“Logistically it was a bit of a pain because it was on top of a hill. Normally you would walk up in the summer with no problem, but we shot in January and February, which is deep, deep winter. You have snow that turns to ice, and back and forth,” she said. To transport gear, the team set up a pulley system with a sled. They even used this to carry co-star Lauren Beatty up and down the hill because she’d recently been in a motorcycle accident and had a limp.
Despite the weather and logistical nightmares, the cabin ended up working just perfect to set the mood. “It added a lot to the creepiness. The place was very isolated and very much in the middle of nowhere and the crew felt that,“ said the director. “Everything that happened in the film happened to us: The power went out the first day, we had a crazy snow storm where we had to stop shooting because everyone was worried about the roads. We were in it, but it was good. It got everyone in the right headspace.”
With snow storms raging and being in such an isolated space, could “The Shining” experience develop inside the cabin? Amelia jokingly assured me that Lee Marshall (who plays Rowan) would’ve been Jack in that scenario because “she really [got] into the role” and even got pumped up Jack Nicholson-style for some scenes.
For decades, the horror genre has been used by male directors to portray women as ‘crazy,’ ‘neurotic’ or other tropes. “Bleed With Me” benefits from Moses’s vision of exploring deeper facets of female friendship and intimacy. “I was a bit worried at times. Is this film about two crazy women and one normal guy in a cabin? However, it’s all coming from a truthful place. Emily and Rowan are both complex characters. If people are pushing for more positive representation in cinema, that’s good, but you can’t just show the strong female lead all the time,” Moses said. “In horror, the more women are directing and having that perspective, the more authentic those female characters are gonna be.”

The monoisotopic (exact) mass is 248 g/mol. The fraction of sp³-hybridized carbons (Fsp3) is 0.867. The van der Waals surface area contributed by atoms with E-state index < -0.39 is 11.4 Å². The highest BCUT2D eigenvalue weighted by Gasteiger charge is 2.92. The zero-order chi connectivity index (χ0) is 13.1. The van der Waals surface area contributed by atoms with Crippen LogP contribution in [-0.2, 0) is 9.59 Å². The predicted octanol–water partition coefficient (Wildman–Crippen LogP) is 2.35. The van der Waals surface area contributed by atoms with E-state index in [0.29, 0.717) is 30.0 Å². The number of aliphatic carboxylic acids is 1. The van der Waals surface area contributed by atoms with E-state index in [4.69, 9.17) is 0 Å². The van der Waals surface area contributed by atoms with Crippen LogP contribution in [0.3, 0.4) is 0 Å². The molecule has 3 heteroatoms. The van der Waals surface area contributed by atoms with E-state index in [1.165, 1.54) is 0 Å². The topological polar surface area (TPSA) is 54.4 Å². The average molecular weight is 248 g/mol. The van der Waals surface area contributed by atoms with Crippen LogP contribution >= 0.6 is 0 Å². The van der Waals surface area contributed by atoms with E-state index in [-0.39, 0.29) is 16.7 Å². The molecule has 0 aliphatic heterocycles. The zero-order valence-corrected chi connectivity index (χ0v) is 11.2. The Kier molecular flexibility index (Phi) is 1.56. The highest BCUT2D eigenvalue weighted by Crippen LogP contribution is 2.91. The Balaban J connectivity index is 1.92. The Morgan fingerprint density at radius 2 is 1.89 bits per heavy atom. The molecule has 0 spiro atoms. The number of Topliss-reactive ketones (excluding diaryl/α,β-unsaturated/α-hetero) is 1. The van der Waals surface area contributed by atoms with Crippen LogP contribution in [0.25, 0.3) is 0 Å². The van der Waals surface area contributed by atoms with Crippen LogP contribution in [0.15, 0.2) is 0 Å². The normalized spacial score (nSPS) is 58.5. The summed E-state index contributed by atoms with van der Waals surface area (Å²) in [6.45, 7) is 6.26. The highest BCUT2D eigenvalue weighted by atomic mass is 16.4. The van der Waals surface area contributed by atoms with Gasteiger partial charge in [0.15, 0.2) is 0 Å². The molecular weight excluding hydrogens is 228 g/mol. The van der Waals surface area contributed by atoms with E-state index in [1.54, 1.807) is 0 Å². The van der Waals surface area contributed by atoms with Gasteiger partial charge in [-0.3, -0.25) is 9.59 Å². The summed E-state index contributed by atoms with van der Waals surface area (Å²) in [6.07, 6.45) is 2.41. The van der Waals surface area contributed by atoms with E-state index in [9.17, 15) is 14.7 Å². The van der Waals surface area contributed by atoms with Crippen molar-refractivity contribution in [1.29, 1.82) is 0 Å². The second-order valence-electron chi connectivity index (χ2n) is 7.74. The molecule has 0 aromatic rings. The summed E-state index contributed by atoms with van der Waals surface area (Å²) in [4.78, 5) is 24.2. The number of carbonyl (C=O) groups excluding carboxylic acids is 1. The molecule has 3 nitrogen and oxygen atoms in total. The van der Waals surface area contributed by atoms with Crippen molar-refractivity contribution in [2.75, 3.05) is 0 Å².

Moses’s next project is “Bloodthirsty,” a coming-of-age horror film starring Lauren Beatty as a queer, vegan pop singer that, after having some visions, starts transforming into a werewolf. Moses definitely has a bright future ahead. And she was kind enough to share some tips for aspiring horror filmmakers.
“You have to make stuff. You can do all the research in the world but until you do it practically and see what works for you, there’s not one single way to make a movie. All the rules can be broken and it’s very important to figure your own methods.”
“Bleed With Me” will have its world premiere on August 26 at 7:10 p.m. (ET) as part of Fantasia Fest 2020. The second virtual screening will take place on September 1 at 3:00 p.m. The film will be accompanied by the comedy horror short “Don’t Text Back” and will be followed by a Q&A with director Amelia Moses and actors Lee Marshall and Lauren Beatty.
Ricardo is a Mexico City based bilingual writer, digital animation graduate and awards season nerd. He also enjoys pro wrestling, is a Paddington fan and is the founder of the film website “La Estatuilla.”